Thore Haugstad evaluates the first month of former Chelsea flop Fernando Torres back at his hometown team...
When some 40,000 enamoured fans welcomed Fernando Torres back to the Vicente Calderón earlier this month, expectations were moderate at best. Six matches later, only one performance has been conspicuous – the unanticipated brace at the Santiago Bernabéu in the Copa del Rey – but the acquisition of El Niño should be considered a success on the evidence so far.
It is a borderline conclusion. His debut at the Calderón in the first leg against Real Madrid was quiet, and while the two strikes in the second tie transformed his 18-month loan move into an instant fairytale, Torres has done little else since.
With the dust from that memorable night long settled, the statistics show six matches, 263 minutes and two goals. That returns a decent minutes-per-goal ratio, but the irony is unlikely to be lost on Torres. Having failed to beat Real in his first stint at Atlético, the Bernabéu now seems to be the only ground in which he scores.
Another opportunity could arrive tonight. Atlético host in-form Barcelona in the Copa del Rey determined to overturn the 1-0 deficit from the first leg last week, when Lionel Messi’s late penalty settled things.
History is on Torres’s side: he netted seven times in 10 games against the Catalans before leaving Madrid in 2007. Should the evening prove fruitless, Torres may still carry out the crucial tasks assigned by coach Diego Simeone to help the team’s build-up play. The 30-year-old has clocked up enough minutes since his return to demonstrate exactly what Simeone expects of him.
A large part of Torres’s role centres on working the channels and offering hold-up play. Even at his peak in Liverpool he was a direct, counter-attacking player.
Rafa Benítez knew the trick of finding him with early passes or playing him in behind the defence. Torres needed space. Skipping past defenders in congested areas was never his speciality.
Such ill-suited scenarios occurred too often at Chelsea, a team with a slower passing tempo than Benítez’s Liverpool. At Atlético, they will not.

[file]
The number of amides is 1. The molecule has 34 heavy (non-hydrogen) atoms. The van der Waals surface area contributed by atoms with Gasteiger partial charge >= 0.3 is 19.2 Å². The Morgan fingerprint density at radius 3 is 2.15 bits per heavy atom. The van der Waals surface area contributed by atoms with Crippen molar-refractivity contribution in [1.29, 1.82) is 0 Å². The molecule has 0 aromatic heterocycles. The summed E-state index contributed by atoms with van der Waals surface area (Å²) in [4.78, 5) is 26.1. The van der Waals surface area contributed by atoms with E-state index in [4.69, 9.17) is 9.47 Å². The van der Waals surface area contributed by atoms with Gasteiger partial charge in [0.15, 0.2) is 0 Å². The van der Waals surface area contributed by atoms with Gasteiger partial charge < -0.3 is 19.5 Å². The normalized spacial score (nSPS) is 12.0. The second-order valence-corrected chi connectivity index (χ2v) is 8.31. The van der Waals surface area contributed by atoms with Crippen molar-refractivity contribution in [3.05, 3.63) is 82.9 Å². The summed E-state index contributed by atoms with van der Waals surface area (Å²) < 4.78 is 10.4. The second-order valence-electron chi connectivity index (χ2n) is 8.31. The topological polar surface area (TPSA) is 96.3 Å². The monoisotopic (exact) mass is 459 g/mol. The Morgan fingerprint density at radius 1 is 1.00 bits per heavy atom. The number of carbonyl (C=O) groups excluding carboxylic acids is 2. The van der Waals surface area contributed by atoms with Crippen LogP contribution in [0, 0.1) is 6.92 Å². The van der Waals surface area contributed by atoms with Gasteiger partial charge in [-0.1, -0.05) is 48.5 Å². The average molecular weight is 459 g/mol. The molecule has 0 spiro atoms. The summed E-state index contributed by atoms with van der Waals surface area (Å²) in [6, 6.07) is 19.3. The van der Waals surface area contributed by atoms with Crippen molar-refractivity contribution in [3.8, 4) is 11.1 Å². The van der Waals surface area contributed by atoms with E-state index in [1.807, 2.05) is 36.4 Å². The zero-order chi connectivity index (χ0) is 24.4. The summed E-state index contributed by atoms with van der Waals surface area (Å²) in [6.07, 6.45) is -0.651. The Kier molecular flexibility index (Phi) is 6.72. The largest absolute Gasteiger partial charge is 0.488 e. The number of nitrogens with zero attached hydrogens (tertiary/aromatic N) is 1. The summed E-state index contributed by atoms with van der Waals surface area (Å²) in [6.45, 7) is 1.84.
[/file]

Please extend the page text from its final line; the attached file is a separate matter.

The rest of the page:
Since the departure of Diego Costa, Simeone has missed a strong and mobile forward who can drift into wide areas, hold up the ball and win free-kicks high up the pitch. Costa did this admirably, even though his success rate against Barcelona could vary.
The loss of this dimension was a frequent talking point last summer. The new signings have given Atlético’s attack a different profile. Mario Mandžukić is the robust battering ram that thunders home crosses and wins headers, while Antoine Griezmann is the light-footed dribbler that buzzes round him.
But neither are Costa. Neither possesses the combination of power and pace required to work wide areas while brushing off defenders. Mandžukić is too slow; Griezmann too delicate. This notion appears to be reflected in their movement. Neither has seemed inclined to replace Costa as a wide-drifting targetman.
This is where Torres comes in. He can fulfil this role – the physical attributes have not declined as sharply as the technical – and his habits have so far depicted a player intent on replicating some of Costa’s work.
The opportunities have been limited: Torres has not yet completed 60 minutes in a match, but he has been happy to receive long passes and link up out wide. (He played 22 minutes at Barca, 59 against Granada.)
This is in many ways a selfless job. It involves heavy running and hard work in areas far away from goal. But it is valuable and, while Torres has not succeeded at everything, he has helped the team in more combative ways.
The notion of sacrifice also includes his defensive game. Atlético’s strikers are told to stay close to the midfielders and shield the double pivot, particularly away from home. Torres has pulled his weight.
The more barren part of the Torres assessment is his productivity. Aside from the brace at the Bernabéu, it is difficult to deny his impotence. In 101 La Liga minutes since returning, he is yet to register a shot.
Torres was handed a big chance at home to Rayo Vallecano. He was sent one-on-one with goalkeeper Toño by Griezmann but, as he tried to round him from the right, the custodian clawed the ball away.
That particular match, in which Torres played the last 20 minutes, also brought his passing game into relief. Across the three La Liga games, his completion ratio stands at 60%.
A worthwhile move
Simeone did point out early on that Torres would be no saviour upon his second coming, and that much has been true. The long-awaited move has been positive thanks to his Bernabéu heroics, eclipsing the fact that the other five matches have produced the type of performances his skeptics had forecast.
But his contribution should also be assessed in the context of the situation. Torres arrived for free in exchange for flop winger Alessio Cerci, and has added depth to a striking force of little quality beyond first-choice duo Mandžukić and Griezmann. The other option, Raúl Jiménez, has scored once since signing in the summer.
So as long as Torres continues to deliver sacrificial performances, occasional hiccups in front of goal may be excused. By giving him a physical and industrious role that befits Atlético’s direct system, Simeone has already put him to good use.